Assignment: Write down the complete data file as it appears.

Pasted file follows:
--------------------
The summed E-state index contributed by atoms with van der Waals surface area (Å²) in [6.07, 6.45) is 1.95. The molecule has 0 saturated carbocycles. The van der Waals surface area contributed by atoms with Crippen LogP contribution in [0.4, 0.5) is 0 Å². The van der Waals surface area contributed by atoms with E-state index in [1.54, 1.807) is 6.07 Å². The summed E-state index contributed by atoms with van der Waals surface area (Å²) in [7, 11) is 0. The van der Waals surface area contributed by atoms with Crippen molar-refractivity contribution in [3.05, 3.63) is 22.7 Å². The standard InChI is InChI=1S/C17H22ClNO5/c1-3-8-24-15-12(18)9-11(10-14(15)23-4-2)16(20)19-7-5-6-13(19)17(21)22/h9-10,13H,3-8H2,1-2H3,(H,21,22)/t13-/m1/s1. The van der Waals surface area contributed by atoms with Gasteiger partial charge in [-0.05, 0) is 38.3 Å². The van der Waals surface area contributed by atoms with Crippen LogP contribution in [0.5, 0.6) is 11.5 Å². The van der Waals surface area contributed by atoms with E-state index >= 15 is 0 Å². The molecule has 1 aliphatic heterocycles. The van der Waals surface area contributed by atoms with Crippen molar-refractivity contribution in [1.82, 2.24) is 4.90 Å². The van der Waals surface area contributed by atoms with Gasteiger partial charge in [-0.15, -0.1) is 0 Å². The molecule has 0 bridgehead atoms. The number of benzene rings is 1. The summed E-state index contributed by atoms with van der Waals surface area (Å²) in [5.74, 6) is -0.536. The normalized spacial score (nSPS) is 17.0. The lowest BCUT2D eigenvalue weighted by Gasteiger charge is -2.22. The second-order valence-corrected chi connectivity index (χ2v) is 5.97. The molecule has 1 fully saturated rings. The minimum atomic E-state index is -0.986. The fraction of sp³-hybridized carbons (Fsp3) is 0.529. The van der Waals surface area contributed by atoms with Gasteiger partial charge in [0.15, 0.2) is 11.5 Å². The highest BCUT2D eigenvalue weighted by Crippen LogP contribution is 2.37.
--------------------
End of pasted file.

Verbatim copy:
The summed E-state index contributed by atoms with van der Waals surface area (Å²) in [6.07, 6.45) is 1.95. The molecule has 0 saturated carbocycles. The van der Waals surface area contributed by atoms with Crippen LogP contribution in [0.4, 0.5) is 0 Å². The van der Waals surface area contributed by atoms with E-state index in [1.54, 1.807) is 6.07 Å². The summed E-state index contributed by atoms with van der Waals surface area (Å²) in [7, 11) is 0. The van der Waals surface area contributed by atoms with Crippen molar-refractivity contribution in [3.05, 3.63) is 22.7 Å². The standard InChI is InChI=1S/C17H22ClNO5/c1-3-8-24-15-12(18)9-11(10-14(15)23-4-2)16(20)19-7-5-6-13(19)17(21)22/h9-10,13H,3-8H2,1-2H3,(H,21,22)/t13-/m1/s1. The van der Waals surface area contributed by atoms with Gasteiger partial charge in [-0.05, 0) is 38.3 Å². The van der Waals surface area contributed by atoms with Crippen LogP contribution in [0.5, 0.6) is 11.5 Å². The van der Waals surface area contributed by atoms with E-state index >= 15 is 0 Å². The molecule has 1 aliphatic heterocycles. The van der Waals surface area contributed by atoms with Crippen molar-refractivity contribution in [1.82, 2.24) is 4.90 Å². The van der Waals surface area contributed by atoms with Gasteiger partial charge in [-0.15, -0.1) is 0 Å². The molecule has 0 bridgehead atoms. The number of benzene rings is 1. The summed E-state index contributed by atoms with van der Waals surface area (Å²) in [5.74, 6) is -0.536. The normalized spacial score (nSPS) is 17.0. The lowest BCUT2D eigenvalue weighted by Gasteiger charge is -2.22. The second-order valence-corrected chi connectivity index (χ2v) is 5.97. The molecule has 1 fully saturated rings. The minimum atomic E-state index is -0.986. The fraction of sp³-hybridized carbons (Fsp3) is 0.529. The van der Waals surface area contributed by atoms with Gasteiger partial charge in [0.15, 0.2) is 11.5 Å². The highest BCUT2D eigenvalue weighted by Crippen LogP contribution is 2.37.